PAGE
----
Change is a long term and difficult process but possible; people willing to change lives go through a process. It calls for commitment, determination as well as self -discipline.
Similarly, a number of approaches have been used by Civil Society, Policy Makers and other Institutions to address Violence against Women (VAW) in Uganda. Unfortunately, some have encountered challenges along the way and have been short-lived.
In light of this, ACFODE organized a training on SASA (Start Awareness Support Action approach), a scientifically proven methodology for addressing VAW. The training which included 20 staff and members (15 F and 5 M) took place from 24th to 25th May 2017 at Eureka Place and Suits, Ntinda-Kampala. The team was introduced to the causes, types, and effects of VAW.
Simply put, VAW refers to any threat or act directed at a girl or woman that causes harm and is meant to keep a girl or woman under the control of others. Some of the causes include; Power imbalance between men and women whereby men are portrayed as superior and women inferior; lack of effective communication between the partners; inadequate love; unfaithfulness, and cultural beliefs. The rest are just contributing factors.
Effects of VAW include; physical injury, increased risk of contracting HIV and other Sexually Transmitted Diseases (STDs), low birth weight babies as well as depression.
SASA describes change in a four stage step and each of these corresponds to a particular type of power.
START (per-contemplation stage) which involves preparing staff and community activists who will be contributing to change. It also involves selecting community activists and learning about the community. This stage corresponds with Power within; the strength that arises from ourselves when we recognize the equal ability within all of us to positively influence our own lives and community,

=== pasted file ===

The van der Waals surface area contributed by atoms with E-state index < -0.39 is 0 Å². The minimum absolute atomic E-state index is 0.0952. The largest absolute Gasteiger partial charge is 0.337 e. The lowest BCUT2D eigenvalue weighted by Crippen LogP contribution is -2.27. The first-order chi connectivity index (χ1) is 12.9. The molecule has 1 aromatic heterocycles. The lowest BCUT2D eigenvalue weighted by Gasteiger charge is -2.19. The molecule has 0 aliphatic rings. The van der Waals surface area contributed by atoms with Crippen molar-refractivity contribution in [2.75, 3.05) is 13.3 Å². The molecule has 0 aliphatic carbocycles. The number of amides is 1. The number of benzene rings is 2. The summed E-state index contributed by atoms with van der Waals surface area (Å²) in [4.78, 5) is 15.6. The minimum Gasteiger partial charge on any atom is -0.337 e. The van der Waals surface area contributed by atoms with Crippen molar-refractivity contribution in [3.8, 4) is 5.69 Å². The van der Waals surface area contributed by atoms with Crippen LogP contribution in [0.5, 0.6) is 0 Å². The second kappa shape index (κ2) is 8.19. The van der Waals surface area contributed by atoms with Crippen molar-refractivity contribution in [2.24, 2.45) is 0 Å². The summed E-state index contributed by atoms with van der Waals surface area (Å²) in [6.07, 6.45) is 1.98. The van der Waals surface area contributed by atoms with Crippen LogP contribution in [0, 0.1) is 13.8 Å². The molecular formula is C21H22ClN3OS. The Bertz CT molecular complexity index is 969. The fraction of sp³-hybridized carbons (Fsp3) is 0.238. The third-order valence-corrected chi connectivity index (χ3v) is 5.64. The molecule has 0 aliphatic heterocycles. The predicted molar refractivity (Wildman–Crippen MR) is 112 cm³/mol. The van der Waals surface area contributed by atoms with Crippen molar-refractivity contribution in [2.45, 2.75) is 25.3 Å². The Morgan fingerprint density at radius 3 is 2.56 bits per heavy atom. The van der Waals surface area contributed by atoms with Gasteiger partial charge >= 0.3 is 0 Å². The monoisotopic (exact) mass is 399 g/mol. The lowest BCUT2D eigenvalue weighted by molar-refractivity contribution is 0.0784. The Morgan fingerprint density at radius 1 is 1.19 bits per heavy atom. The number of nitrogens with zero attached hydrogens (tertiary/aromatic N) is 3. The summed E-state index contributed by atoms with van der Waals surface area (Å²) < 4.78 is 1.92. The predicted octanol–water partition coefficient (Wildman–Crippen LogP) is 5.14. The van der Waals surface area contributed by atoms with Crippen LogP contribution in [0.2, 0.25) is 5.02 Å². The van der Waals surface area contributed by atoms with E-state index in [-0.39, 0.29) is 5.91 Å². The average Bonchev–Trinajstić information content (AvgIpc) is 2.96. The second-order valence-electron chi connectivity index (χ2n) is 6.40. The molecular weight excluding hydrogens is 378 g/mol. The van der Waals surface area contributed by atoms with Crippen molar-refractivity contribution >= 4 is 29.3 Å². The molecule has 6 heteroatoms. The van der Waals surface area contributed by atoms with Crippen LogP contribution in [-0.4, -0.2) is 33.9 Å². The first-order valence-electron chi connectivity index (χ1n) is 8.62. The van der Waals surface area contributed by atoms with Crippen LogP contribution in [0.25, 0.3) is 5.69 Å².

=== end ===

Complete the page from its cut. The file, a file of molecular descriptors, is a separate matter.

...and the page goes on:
AWARENESS; where community activists are supported to gain confidence and conduct other formal activities Power over; means that one person or group can control another person or group,
SUPPORT involves strengthening skills and connections between community activists. Power with which is felt when two or more people come together to do something that they could not do alone.
ACTION which involves trying out new behaviors; maintaining a desired change is also very important under this stage. Power to which is the belief, energy and action that individuals and groups use to ensure that all community members enjoy the full spectrum of human rights and are able to achieve their full potential.
The training was very engaging with interesting methodology such as role plays and stories which were used in most of the sessions to enable participants gain deeper understanding.
A role play titled ‘the new planet’ was employed. The instructions were that participants had to greet one another, follow laws of the land and for each greeting, say their names and provide new information about them. Participants were then given shapes of squares and circles (in paper form) with rights written on them. None of them questioned the decision of the facilitator but rather acted as instructed.